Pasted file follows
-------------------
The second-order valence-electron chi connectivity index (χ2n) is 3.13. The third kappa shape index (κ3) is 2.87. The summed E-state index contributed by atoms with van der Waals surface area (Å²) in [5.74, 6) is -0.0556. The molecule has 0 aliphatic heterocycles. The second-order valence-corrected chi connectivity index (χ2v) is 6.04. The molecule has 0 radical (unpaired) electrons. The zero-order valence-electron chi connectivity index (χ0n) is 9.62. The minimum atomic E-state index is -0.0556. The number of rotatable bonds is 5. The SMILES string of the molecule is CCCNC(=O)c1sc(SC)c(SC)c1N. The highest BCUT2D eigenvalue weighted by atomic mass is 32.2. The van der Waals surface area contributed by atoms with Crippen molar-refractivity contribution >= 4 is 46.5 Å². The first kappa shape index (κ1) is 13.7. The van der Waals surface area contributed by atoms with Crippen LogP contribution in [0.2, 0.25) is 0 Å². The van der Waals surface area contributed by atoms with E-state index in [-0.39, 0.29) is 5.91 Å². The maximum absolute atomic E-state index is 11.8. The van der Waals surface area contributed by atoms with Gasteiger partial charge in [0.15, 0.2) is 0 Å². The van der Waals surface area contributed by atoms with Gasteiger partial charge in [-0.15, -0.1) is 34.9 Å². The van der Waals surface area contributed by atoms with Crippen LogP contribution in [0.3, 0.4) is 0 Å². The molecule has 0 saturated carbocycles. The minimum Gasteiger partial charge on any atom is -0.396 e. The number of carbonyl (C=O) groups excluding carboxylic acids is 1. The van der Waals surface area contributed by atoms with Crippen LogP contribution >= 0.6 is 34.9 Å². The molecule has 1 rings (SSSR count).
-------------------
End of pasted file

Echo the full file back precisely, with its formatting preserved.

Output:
The second-order valence-electron chi connectivity index (χ2n) is 3.13. The third kappa shape index (κ3) is 2.87. The summed E-state index contributed by atoms with van der Waals surface area (Å²) in [5.74, 6) is -0.0556. The molecule has 0 aliphatic heterocycles. The second-order valence-corrected chi connectivity index (χ2v) is 6.04. The molecule has 0 radical (unpaired) electrons. The zero-order valence-electron chi connectivity index (χ0n) is 9.62. The minimum atomic E-state index is -0.0556. The number of rotatable bonds is 5. The SMILES string of the molecule is CCCNC(=O)c1sc(SC)c(SC)c1N. The highest BCUT2D eigenvalue weighted by atomic mass is 32.2. The van der Waals surface area contributed by atoms with Crippen molar-refractivity contribution >= 4 is 46.5 Å². The first kappa shape index (κ1) is 13.7. The van der Waals surface area contributed by atoms with Crippen LogP contribution in [0.2, 0.25) is 0 Å². The van der Waals surface area contributed by atoms with E-state index in [-0.39, 0.29) is 5.91 Å². The maximum absolute atomic E-state index is 11.8. The van der Waals surface area contributed by atoms with Gasteiger partial charge in [0.15, 0.2) is 0 Å². The van der Waals surface area contributed by atoms with Gasteiger partial charge in [-0.15, -0.1) is 34.9 Å². The van der Waals surface area contributed by atoms with Crippen LogP contribution in [0.3, 0.4) is 0 Å². The molecule has 0 saturated carbocycles. The minimum Gasteiger partial charge on any atom is -0.396 e. The number of carbonyl (C=O) groups excluding carboxylic acids is 1. The van der Waals surface area contributed by atoms with Crippen LogP contribution >= 0.6 is 34.9 Å². The molecule has 1 rings (SSSR count).